Skeletal muscle disease and vision deficits might seem unrelated, but a frog model of muscular dystrophy shows it is not such a leap.
Facioscapulohumeral muscular dystrophy, or FSHD, is the world's third most common type of muscular dystrophy. It is characterized by progressive skeletal muscle weakening in the face, shoulders, and upper arms. Over half of FSHD patients (also known as Landouzy-Dejerine syndrome) also have abnormal blood vessels in the back of the eye, which can cause vision problems.
Over 95% of FSHD patients carry a genetic abnormality proposed to affect expression of the FRG1 gene, and previous studies of FRG1 in frogs demonstrate that it is important for skeletal muscle development. Therefore, University of Illinois scientists investigated the possibility that the FRG1 gene might also be responsible for the blood vessel abnormalities in FSHD patients' eyes. Their report published in Disease Models & Mechanisms (DMM), describes how they examined the FRG1 gene in the frog and found the protein that it encodes for is highly expressed in blood vessels. Additional experiments show that normal FRG1 protein expression is important for blood vessel growth and organization.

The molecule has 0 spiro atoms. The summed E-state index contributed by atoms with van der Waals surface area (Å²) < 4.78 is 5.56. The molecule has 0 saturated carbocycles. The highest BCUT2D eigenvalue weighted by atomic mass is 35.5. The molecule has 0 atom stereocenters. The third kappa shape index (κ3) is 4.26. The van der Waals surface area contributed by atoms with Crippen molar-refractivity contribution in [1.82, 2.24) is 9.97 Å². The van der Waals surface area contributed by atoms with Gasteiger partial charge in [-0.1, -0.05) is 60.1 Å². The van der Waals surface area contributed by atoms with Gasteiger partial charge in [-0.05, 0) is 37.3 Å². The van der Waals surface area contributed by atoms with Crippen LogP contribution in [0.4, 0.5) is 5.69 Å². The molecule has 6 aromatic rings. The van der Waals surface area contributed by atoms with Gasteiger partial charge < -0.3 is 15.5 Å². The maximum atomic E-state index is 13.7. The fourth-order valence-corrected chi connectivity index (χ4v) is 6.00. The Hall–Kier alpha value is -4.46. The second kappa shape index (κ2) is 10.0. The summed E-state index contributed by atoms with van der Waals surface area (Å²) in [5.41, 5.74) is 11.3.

Previous work linked aberrant FRG1 expression to the skeletal muscle defects of FSHD, and this study shows that FRG1 expression similarly contributes to abnormal blood vessel growth in the retina. Thus, the FSHD mutation, by affecting expression of the FRG1 gene may contribute to both the skeletal muscle and visual deficits associated with FSHD pathology. This study supports the idea that FRG1 expression is a main cause of this type of muscular dystrophy and might be an important target for therapeutic intervention.
Source: The Company of Biologists (news : web)
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